Direct mail is deceiving. Marketers often write it off as too expensive to create, produce and deliver, compared to digital advertising. But then there’s cost vs. value, the latter being a balance of cost and benefit. What marketing benefits do you value to help you reach your business goals?
For example, based on reports from my B2B and B2C clients using both digital and direct mail, successful direct mail produces higher response rates and higher close rates than digital. Direct mail also has a longer shelf life in the hands of recipients, resulting in a longer response tail. And it can produce customers with a higher lifetime value. The only way to know if direct mail will work for you is to test it.
While you’re testing, remember small details can make a big difference. I learned this from writing direct mail copy that sold or generated leads for everything from hog sperm, burial insurance and blood-letting chairs to PVC piping, designer sweaters knit in Peru and toilet tune-ups. Here are some details to test.
• Stretch It. Add a peel-off magnet, static-cling decal or other retention device to maximize the length of your direct mail response cycle. Retailers, healthcare providers and event planners understand that while this typically adds cost, it can more than pay for itself in profitable response … for months.
• Go Cross-Channel. Generate more web traffic by showcasing your URL on every piece you mail — letters, order forms, brochures, postcards, shipping boxes, etc. Give a specific reason to visit the site, then make sure you have a way to track traffic.
• Get Informed. USPS Informed Delivery is a free-to-consumer notification service that provides residential consumers with a digital preview of their household’s daily mail. For marketers (AKA business mailers), it allows you to enhance the impact of a direct mail piece with interactive elements that generate digital response.
• Time It. Check out IP targeting, reverse appending and other tools for timing the direct mail and digital delivery of reinforcing messages to the same recipient. For example, within days of clicking on an Away luggage Facebook ad, I received a postcard from them with a 20 percent discount not found on their website. According to Joel Hornbostel with NextPage, “When IP targeting is paired with direct mail, conversions can significantly increase.” It can lift campaign response rates as much as 30 percent, 75 percent, even 200 percent.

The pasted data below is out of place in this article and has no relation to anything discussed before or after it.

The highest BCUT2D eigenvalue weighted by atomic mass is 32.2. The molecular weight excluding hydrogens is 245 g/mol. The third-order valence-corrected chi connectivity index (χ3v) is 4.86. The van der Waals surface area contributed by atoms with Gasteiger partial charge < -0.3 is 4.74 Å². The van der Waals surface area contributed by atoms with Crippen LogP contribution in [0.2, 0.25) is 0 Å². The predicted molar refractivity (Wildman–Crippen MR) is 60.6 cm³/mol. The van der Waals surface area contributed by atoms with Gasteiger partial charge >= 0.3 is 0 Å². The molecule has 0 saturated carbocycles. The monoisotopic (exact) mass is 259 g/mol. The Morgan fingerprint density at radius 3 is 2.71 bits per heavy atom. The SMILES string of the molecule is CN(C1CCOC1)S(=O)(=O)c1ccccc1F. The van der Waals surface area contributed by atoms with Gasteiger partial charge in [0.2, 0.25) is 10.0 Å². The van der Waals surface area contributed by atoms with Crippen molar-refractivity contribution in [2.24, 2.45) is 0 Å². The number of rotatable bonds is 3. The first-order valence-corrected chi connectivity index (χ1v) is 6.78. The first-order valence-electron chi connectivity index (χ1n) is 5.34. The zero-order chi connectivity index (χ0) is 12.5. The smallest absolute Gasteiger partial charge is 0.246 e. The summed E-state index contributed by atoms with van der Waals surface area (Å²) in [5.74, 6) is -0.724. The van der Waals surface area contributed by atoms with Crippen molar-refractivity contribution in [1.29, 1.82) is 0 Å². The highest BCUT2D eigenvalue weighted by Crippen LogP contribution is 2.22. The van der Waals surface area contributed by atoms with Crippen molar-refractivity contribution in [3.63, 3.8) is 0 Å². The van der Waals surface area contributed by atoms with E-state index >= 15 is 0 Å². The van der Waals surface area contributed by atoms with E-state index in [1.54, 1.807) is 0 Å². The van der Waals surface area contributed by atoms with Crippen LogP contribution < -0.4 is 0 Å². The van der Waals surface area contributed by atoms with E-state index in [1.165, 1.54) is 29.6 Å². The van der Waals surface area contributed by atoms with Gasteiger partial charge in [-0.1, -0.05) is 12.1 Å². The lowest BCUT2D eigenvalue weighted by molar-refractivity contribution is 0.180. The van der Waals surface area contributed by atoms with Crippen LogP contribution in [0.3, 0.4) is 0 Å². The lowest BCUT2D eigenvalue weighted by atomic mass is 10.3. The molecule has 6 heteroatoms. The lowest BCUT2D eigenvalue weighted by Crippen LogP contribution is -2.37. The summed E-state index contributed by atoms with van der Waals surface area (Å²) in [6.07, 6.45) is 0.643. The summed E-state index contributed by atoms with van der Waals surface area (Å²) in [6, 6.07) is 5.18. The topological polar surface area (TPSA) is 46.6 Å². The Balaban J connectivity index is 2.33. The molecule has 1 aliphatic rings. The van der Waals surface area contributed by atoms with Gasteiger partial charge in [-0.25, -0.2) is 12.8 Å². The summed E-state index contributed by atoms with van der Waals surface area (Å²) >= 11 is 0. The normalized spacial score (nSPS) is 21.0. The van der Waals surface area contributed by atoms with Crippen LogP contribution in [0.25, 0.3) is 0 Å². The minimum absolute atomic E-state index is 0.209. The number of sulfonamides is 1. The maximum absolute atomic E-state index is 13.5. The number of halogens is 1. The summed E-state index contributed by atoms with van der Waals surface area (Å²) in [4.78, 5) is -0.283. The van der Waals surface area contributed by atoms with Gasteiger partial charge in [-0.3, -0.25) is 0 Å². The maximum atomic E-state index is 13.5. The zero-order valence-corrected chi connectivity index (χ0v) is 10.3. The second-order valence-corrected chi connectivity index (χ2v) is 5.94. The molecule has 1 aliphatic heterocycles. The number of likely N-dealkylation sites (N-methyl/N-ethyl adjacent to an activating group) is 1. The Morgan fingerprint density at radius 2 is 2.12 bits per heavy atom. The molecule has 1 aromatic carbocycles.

• Ramp Up Relevancy (and Response). Whether you call it personalization, customization or variable data printing (VDP), the impact of individualized direct mail is more conversions. Just keep it relevant to the recipient. Not creepy.
• Request Referrals. Referral programs work for both B2B and B2C marketers, because customer-referred prospects convert at a higher rate and lower cost than other prospects. Ask for referrals in letters, as well as on order forms, blow-in response cards, statement stuffers and bounce-back package inserts.
• “Try It, You’ll Like It.” Direct mail enables you to address head-on one of the biggest buying objections, “I don’t believe it!” It allows you to put a free product sample or swatch in your prospect’s hands. Over the years, I’ve seen this tactic successfully used to sell everything from financial newsletters, consumer magazines and Asian skin care products to veterinary syringes, alpaca sweaters, cardboard shelving and faux leather jackets.
• Put a Dot on It. Inexpensive dot-whack stickers allow you to test offers, draw attention to deadlines, drive website traffic, even correct typos already in print. Use them on outer envelopes, letters, order forms, catalog covers, statements, packing slips and shipping boxes.
• Encourage Sharing. Increase the impact (and impressions) of a mail piece by attaching a repositionable routing slip to encourage pass-along sharing. Or add an insert addressed to a decision-influencer who isn’t on your mailing list. Tactile sharing not only stretches the value of your investment in postage, it also has higher impact than digital sharing. NOTE: Studies show people retain what they read on paper better than on a screen, because: 1) content on paper is more intuitively navigable, 2) it facilitates better mental mapping of information, and 3) reading on paper drains fewer cognitive resources, making retention easier.
• Transform Transactions. With many consumers still preferring ink-on-paper account statements and invoices, use them as opportunities to build customer loyalty and get more for your postage dollar. Say thank you, extend preferred customer offers, cross-sell relevant products and services.
• Mail More for Less. Work with mailing service providers who have postal expertise to get the best discounts. (At the same time, don’t overlook the value of something like live postage — even First Class postage — if it can cost-effectively help reach your marketing objectives.)
So take my advice and don’t let the cost of direct mail deceive you. Test it. Used strategically, direct mail can be a solid marketing investment.
Final Note: After 20 years of writing for Target Marketing, this is my last column. I’m grateful for the many readers I’ve met along the way and for my 20-years-worth of awesome editors including Melissa Ward, Thorin McGee, Alicia Orr, Hallie Mummert, Lisa Yorgey Lester, Ethan Boldt and, of course, Peggy and Denny Hatch. Keep reading (and writing)!